The online calculator at http://planetcalc.com/177/ will tell you the \begin{align*}n\end{align*}th term in an arithmetic progression if you tell it the first term, the common difference, and what value to use for \begin{align*}n\end{align*} (in other words, which term in the sequence you want to know). It will also tell you the sum of all the terms up to that point. Finding sums of sequences is something you will learn to do in future math classes.
Watch this video for help with the Examples above.
CK-12 Foundation: Linear Function Graphs
Vocabulary
- In order for an equation to be a function, the relationship between the two variables, \begin{align*}x\end{align*} and \begin{align*}y\end{align*}, must map each \begin{align*}x-\end{align*}value to exactly one \begin{align*}y-\end{align*}value.
- The graph of a function of \begin{align*}y\end{align*} versus \begin{align*}x\end{align*} must pass the vertical line test: any vertical line will only cross the graph of the function in one place.
- Functions can be expressed in function notation using \begin{align*}f(x) =\end{align*} in place of \begin{align*}y = \end{align*}.
- The sequence of \begin{align*}f(x)\end{align*} values for a linear function form an arithmetic progression. Each number is greater than (or less than) the preceding number by a fixed amount, or common difference.
Guided Practice
Graph the function \begin{align*}f(x) = \frac{7(5-x)}{5}\end{align*}.
Solution
This time we’ll solve for the \begin{align*}x-\end{align*} and \begin{align*}y-\end{align*}intercepts.
To solve for the \begin{align*}y-\end{align*}intercept, plug in \begin{align*}x = 0: f(0) = \frac{7(5-0)}{5} = \frac{35}{5} = 7\end{align*}, so the \begin{align*}x-\end{align*}intercept is (0, 7).
To solve for the \begin{align*}x-\end{align*}intercept, set \begin{align*}f(x) = 0: 0 = \frac {7(5-x)}{5}\end{align*}, so \begin{align*}0 = 35 -7x\end{align*}, therefore \begin{align*}7x =35\end{align*} and \begin{align*}x=5\end{align*}. The \begin{align*}y-\end{align*}intercept is (5, 0).
We can graph the function from those two points:
Review Questions
- When an object falls under gravity, it gains speed at a constant rate of 9.8 m/s every second. An item dropped from the top of the Eiffel Tower, which is 300 meters tall, takes 7.8 seconds to hit the ground. How fast is it moving on impact?
- A prepaid phone card comes with $20 worth of calls on it. Calls cost a flat rate of $0.16 per minute.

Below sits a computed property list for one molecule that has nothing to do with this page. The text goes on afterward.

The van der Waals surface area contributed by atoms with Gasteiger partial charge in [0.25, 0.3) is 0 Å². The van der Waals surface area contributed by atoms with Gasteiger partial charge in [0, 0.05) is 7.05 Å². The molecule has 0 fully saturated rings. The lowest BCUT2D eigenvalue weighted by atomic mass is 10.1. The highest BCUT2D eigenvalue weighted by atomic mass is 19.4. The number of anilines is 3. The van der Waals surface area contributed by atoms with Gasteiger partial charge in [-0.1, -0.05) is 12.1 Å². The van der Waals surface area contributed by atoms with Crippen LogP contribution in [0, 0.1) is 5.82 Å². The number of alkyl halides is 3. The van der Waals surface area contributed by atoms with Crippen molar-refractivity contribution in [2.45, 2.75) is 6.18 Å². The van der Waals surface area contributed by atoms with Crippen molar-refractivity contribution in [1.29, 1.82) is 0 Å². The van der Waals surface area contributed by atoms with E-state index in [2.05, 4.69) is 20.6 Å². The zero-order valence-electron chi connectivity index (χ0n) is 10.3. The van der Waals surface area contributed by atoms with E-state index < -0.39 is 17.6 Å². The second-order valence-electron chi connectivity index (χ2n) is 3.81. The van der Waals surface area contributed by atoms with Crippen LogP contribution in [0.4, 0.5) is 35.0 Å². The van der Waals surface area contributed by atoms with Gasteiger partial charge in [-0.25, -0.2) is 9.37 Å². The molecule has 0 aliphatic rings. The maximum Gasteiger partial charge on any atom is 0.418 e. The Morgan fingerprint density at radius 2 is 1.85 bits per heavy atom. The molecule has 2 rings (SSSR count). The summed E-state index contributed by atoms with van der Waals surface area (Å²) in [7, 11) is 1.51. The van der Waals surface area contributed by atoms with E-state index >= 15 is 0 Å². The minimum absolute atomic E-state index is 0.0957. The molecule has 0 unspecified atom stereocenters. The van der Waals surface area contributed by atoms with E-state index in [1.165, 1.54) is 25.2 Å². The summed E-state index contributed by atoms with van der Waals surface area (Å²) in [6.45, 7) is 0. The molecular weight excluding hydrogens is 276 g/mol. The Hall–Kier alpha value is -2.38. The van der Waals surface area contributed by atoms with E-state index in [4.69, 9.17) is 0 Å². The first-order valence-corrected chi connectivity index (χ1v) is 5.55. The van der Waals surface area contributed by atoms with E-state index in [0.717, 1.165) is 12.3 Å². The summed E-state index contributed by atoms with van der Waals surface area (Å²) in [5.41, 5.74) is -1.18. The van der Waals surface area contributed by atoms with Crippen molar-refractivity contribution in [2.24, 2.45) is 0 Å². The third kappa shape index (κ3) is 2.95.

- Write the value left on the card as a function of minutes used so far.
- Use the function to determine how many minutes of calls you can make with the card.
For questions 3-5, evaluate the function for \begin{align*} f(-3)\end{align*}, \begin{align*} f(0)\end{align*}, \begin{align*} f(z)\end{align*}, \begin{align*}f(x + 3)\end{align*}, \begin{align*}f(2n)\end{align*}, \begin{align*}f(3y + 8)\end{align*}, and \begin{align*}f\left ( \frac{q}{2} \right )\end{align*}.
- \begin{align*}f(x) = -2x+3\end{align*}
- \begin{align*}f(x) = 0.7x+3.2\end{align*}
- \begin{align*}f(x) = \frac {5(2-x)} {11}\end{align*}
For questions 6-9, determine whether the graph could be a functions.
- The roasting guide for a turkey suggests cooking for 100 minutes plus an additional 8 minutes per pound.
- Write a function for the roasting time the given the turkey weight in pounds \begin{align*}(x)\end{align*}.
- Determine the time needed to roast a 10 lb turkey.
- Determine the time needed to roast a 27 lb turkey.
- Determine the maximum size turkey you could roast in 4.5 hours.
For questions 11-13, determine the missing terms in the following arithmetic progressions.
- {-11, 17, __, 73}
- {2, __, -4}
- {13, __, __, __, 0}
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Image Attributions
Here you'll learn how to write equations in function form. You'll also learn how to evaluate and graph linear functions. Finally, you'll learn how to find the common difference of arithmetic progressions.